This dilemma sent me on a recipe search online. To my delight, I found some great homemade snacks that are wallet and waistline friendly. My favorite is a simple oat cracker recipe that I have tweaked to satisfy my family's taste buds. Feel free to do the same, once you make a batch or two.
This recipe requires a food processor, or at least a good blender. The ingredients couldn't be more simple:
- Old Fashioned rolled oats (not instant)
- Olive oil
- Seasonings (paprika, cumin, or similar)
Begin by measuring out 2 cups of rolled oats and toss them into the food processor. Pulse until the consistency resembles flour. Now add about a teaspoon of salt and one teaspoon each of your favorite seasonings. I use paprika, cumin, and a McCormick blend called Applewood Rub.
Pulse a few times to mix in the seasonings. Then add three tablespoons olive oil and one tablespoon of honey. A trick I use when adding these last two ingredients: Measure the olive oil first. then use the same measuring spoon for the honey. The oil on the spoon makes the honey slide right off without any waste. Pretty slick (literally)!
Now it's time to turn the food processor on and let everything mix while you slowly add about 3/4 cup warm water. Don't add the water too quickly. Watch carefully for the ingredients to form into a dry dough. Add just enough more water to cause the dough to form a ball. When the dough ball begins to roll around in the food processor, turn the machine off.
Use some olive oil to generously grease a large cutting board. Turn the dough out onto the board and finish kneading it gently into a smooth sphere. Use a sharp knife to divide the dough in half. Then divide each half in half again. You should have 4 somewhat equal quarters of dough. Set three of them aside and roll the fourth one into a nice ball again. If the dough is crumbly, pour a little olive oil into the palm of your hand, rub your hands together. Then knead the dough for a few seconds to moisten.
With a large rolling pin (or a smooth jar), roll the dough into a rectangle about an 1/8 of an inch thick. Smooth the sides with your hands as you go, keeping the edges from crumbling. Now sprinkle some rolled oats (right from the oatmeal container) onto your rolled dough. I toss in some sunflower seeds (shelled) too when I have them. They give the crackers a nutty flavor and add extra salt. Now roll over the oats and seeds with rolling pin, pressing them lightly into the dough.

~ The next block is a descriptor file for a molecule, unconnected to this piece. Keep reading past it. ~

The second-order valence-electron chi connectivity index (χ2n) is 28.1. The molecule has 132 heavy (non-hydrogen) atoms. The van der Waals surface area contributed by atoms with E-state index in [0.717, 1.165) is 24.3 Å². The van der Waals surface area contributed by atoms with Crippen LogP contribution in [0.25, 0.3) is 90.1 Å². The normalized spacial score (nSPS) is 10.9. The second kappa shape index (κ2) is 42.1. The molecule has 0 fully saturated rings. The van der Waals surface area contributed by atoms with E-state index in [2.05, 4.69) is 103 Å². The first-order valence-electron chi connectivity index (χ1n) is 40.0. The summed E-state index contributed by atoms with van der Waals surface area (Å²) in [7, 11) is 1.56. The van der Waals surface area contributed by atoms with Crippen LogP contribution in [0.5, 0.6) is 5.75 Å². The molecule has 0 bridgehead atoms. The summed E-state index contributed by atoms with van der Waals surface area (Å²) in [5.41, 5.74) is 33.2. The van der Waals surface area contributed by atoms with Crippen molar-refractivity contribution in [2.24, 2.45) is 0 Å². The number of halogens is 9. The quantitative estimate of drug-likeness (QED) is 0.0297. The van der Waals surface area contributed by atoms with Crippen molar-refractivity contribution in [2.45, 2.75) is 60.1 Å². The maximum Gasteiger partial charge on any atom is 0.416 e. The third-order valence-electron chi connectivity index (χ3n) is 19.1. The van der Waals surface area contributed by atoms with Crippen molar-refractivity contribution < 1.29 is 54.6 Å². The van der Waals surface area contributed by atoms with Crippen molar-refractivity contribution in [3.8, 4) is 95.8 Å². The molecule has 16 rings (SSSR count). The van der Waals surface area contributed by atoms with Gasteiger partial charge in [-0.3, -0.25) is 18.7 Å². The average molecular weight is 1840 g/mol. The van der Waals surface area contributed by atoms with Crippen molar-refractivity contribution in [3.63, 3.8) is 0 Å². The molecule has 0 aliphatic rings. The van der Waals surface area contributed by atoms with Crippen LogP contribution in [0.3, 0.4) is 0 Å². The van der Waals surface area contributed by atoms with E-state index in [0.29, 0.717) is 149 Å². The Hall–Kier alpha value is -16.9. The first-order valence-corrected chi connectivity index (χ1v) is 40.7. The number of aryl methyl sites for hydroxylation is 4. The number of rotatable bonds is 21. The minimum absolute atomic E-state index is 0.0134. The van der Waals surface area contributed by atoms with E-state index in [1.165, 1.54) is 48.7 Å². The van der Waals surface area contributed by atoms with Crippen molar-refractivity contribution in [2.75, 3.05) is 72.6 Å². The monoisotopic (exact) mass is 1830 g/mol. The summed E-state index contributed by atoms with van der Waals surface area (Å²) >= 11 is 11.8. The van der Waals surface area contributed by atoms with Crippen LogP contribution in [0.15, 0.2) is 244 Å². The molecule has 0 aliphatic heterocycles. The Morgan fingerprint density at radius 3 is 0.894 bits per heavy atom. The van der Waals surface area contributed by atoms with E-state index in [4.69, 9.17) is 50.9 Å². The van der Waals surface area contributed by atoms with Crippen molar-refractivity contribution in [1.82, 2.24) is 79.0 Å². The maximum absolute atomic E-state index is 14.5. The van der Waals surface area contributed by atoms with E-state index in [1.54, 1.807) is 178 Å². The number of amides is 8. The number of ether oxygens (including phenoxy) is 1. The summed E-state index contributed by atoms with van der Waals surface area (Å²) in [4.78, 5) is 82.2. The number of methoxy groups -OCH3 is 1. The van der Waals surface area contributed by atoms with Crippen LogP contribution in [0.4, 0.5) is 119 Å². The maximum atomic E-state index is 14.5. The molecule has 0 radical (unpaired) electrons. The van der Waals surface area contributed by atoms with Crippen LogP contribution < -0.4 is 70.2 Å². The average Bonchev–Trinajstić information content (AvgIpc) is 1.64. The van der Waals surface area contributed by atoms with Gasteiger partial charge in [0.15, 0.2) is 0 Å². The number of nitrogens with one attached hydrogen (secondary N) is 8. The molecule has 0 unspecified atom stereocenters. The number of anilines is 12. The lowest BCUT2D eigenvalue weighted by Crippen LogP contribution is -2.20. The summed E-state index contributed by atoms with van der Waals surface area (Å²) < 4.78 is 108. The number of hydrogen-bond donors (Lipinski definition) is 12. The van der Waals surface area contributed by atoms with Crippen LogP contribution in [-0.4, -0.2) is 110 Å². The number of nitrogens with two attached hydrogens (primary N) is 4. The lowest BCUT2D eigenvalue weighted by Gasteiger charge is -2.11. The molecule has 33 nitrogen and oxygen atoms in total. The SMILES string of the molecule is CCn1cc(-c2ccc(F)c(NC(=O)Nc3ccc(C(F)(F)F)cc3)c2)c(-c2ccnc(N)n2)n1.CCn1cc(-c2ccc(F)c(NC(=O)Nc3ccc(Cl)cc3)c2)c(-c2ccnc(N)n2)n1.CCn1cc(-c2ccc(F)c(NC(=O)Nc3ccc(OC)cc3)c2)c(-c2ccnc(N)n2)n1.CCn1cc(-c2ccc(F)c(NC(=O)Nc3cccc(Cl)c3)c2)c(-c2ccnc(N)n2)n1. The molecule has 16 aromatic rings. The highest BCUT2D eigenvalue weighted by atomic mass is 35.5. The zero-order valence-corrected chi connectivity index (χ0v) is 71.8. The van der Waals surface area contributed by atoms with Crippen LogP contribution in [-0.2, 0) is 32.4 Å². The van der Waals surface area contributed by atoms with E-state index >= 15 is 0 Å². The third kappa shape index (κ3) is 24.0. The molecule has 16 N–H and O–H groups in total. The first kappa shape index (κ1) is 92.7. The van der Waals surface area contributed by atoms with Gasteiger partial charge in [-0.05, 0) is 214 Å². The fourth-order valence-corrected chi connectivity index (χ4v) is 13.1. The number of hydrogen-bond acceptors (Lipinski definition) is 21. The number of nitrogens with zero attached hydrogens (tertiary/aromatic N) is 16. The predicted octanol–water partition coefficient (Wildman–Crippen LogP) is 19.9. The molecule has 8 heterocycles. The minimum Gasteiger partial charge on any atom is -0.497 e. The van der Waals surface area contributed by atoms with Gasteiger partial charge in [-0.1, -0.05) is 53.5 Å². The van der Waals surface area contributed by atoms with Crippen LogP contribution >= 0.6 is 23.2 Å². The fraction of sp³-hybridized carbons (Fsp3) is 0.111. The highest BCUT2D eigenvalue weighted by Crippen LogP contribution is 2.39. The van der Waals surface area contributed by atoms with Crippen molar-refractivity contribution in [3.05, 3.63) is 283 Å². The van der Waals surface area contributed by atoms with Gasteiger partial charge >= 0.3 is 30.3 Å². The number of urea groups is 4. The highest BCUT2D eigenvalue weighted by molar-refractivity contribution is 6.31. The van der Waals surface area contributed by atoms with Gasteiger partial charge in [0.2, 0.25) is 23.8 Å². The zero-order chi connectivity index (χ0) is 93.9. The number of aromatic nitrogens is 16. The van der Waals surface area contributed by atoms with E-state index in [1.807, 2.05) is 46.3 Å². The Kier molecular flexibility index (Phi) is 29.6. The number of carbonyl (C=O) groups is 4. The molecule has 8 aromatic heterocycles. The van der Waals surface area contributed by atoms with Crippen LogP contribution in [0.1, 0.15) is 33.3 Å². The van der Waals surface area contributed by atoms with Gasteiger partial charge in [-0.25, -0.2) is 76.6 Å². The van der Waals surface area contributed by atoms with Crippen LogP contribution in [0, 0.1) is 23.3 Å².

With a sharp knife or large pizza cutter, score your dough into cracker-shaped sections. I usually get about 15-20 small crackers out of one rolled sphere of dough. Because you greased the cutting board these "crackers" should lift easily with a butter knife or spatula.
Place the cut-outs on a greased cookie sheet, leaving a little space between each one. Continue rolling out the remainder of your dough, one quarter at a time, until you have all of your crackers cut out and placed onto prepared cookie sheets. Bake until crisp at about 325 degrees, checking every 5 or 10 minuted to make sure they don't burn.
When they come out of the oven, place the crackers on a plate or cooling rack for about 15 minutes before storing in a sealed container. I usually yield about 65 crackers from just 2 cups of oatmeal. When I factor in the few additional ingredients, I come up with a cost of about 45 cents per batch. Not bad, compared with store prices.
The best part is the taste. These crackers are flavorful, crunchy, and somewhat addicting. Thankfully, the oatmeal is filling. Otherwise I would be making these things every day!
The health benefits of these oat crackers are amazing. Oatmeal is great for lowering cholesterol and adding rich vitamins and minerals to your diet. It also extends the metabolism for hours, keeping you from getting hungry again right away and providing lots of energy for mind and body. And since they contain no wheat flour, they satisfy the gluten-free community too.
Don't waste any more time sifting through those "bloaty-blob" snacks at the grocery store. Grab the oatmeal off the shelf and go to work in the kitchen. It only takes about an hour to make a healthy alternative!